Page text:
Decide your media exposure

Our current lives are almost fully dependent on our screens. We spent countless hours doing online school and homework or relaxing with Netflix (often while still on our phones). We spend numerous hours a day scrolling through social media accounts and paying attention to other people's lives. For starters, social media can be both a positive or negative experience, mostly as a product of the people you follow and their content. What you consume visually on social media can impact the way you see life and even yourself. It’s easy to compare ourselves to others, especially during a global pandemic, where the eyes we have to perceive life right now are through screens. Try to avoid overexposure to accounts and content creators whose messages are negative or don't align with your own ideas. Instead, look for positive and cheerful creators that line up with your own values and might help you stay on a positive track.

Related: The Balancing Act of Social Media

Look for an outlet

Looking for a healthy way to release built-up anxiety or emotions is a great way to clear your mind, especially when you might feel all your days blending into one. All the stress of how the world has been lately is a lot to take on, so take a step back and look for a positive outlet to stay mindful of your emotions. Your goal is to express your feelings in a safe way, avoiding pent-up stress or anxiety. Mindful outlets can vary tremendously, but some options include writing down your thoughts, meditating, practicing yoga, or listening to music. Find a space and activity that grants you the ability to reflect and grow. This could be crucial, as it may help you recognize how you really feel and help guide you to a healthier response to your feelings, both mind and body.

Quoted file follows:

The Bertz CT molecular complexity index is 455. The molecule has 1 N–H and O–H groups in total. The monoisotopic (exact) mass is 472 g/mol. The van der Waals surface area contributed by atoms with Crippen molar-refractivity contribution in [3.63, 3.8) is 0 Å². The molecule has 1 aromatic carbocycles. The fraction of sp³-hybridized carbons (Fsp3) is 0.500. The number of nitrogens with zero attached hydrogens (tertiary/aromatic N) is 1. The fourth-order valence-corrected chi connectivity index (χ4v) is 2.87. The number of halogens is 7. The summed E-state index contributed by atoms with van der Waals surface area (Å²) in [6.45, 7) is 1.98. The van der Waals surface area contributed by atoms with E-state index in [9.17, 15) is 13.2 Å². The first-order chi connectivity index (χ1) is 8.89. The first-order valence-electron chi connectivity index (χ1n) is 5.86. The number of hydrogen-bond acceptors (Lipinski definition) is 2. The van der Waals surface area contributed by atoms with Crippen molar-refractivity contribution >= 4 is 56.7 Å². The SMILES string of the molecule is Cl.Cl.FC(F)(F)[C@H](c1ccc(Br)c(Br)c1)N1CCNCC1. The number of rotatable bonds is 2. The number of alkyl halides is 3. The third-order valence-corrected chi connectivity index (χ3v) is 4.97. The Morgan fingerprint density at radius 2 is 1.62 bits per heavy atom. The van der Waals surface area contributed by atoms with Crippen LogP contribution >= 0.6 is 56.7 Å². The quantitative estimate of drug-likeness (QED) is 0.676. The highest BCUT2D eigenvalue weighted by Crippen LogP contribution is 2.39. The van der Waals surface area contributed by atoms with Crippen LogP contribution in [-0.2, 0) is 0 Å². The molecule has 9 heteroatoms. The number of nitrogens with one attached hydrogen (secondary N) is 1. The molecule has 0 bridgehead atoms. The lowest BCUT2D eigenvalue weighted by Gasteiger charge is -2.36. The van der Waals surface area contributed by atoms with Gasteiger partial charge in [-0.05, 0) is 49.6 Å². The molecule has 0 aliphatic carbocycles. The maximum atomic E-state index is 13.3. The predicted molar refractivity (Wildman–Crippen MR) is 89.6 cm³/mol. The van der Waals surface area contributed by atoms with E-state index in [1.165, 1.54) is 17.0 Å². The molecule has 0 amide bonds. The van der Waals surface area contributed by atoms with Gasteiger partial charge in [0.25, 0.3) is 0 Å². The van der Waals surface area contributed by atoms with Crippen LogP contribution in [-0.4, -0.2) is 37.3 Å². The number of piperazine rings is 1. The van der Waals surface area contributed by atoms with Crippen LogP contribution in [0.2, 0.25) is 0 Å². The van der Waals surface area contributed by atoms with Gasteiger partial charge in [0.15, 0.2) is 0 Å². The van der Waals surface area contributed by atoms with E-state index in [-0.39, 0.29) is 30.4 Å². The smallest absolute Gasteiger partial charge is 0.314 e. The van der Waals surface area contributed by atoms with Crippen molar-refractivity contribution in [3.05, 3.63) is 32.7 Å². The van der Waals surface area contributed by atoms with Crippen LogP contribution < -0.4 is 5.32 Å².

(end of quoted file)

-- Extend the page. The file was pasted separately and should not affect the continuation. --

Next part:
Stay in contact with friends

Even though our connections with friends have been challenged by months of isolation, it's easy to stay in touch. If you still can’t see them in person, we have the internet and text messages, and although they might not be the same as face-to-face contact, they offer the same benefits. Speaking to people who make us laugh and feel joyful is a very important part of balancing our lives. They might even help you gain a new perspective on your problems and stay grounded or just listen to your concerns. Keeping in touch with your friends and family is crucial to staying well during the pandemic.

Related: The Importance of Mental Health in a COVID-19 World

While the life we’ve all been living has been challenging for our mental health, it’s important to view it as a time for growth. Small actions in your daily routine can help you gain balance and stay grounded. Slowly taking care of yourself and adding certain elements we suggested into your day-to-day life will hopefully lead to the beginning of a healthier mindset, lifestyle, and year. Remember to take one day at a time and acknowledge that mental health issues are nothing to be ashamed of.

If you need more help during the pandemic, CollegeXpress is here for you. Start by utilizing the resources on our COVID-19 Student Resources page.

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About Pilar Zapata Thompson

Pilar Zapata Thompson is a Chilean high school student who's passionate about neuroscience, psychology, and health. She dedicates large portions of her time to sports, hiking, her dog, and volunteering as a tutor. Her love for books and learning is what drives her to hopefully study abroad and major in Neuroscience & Behavior.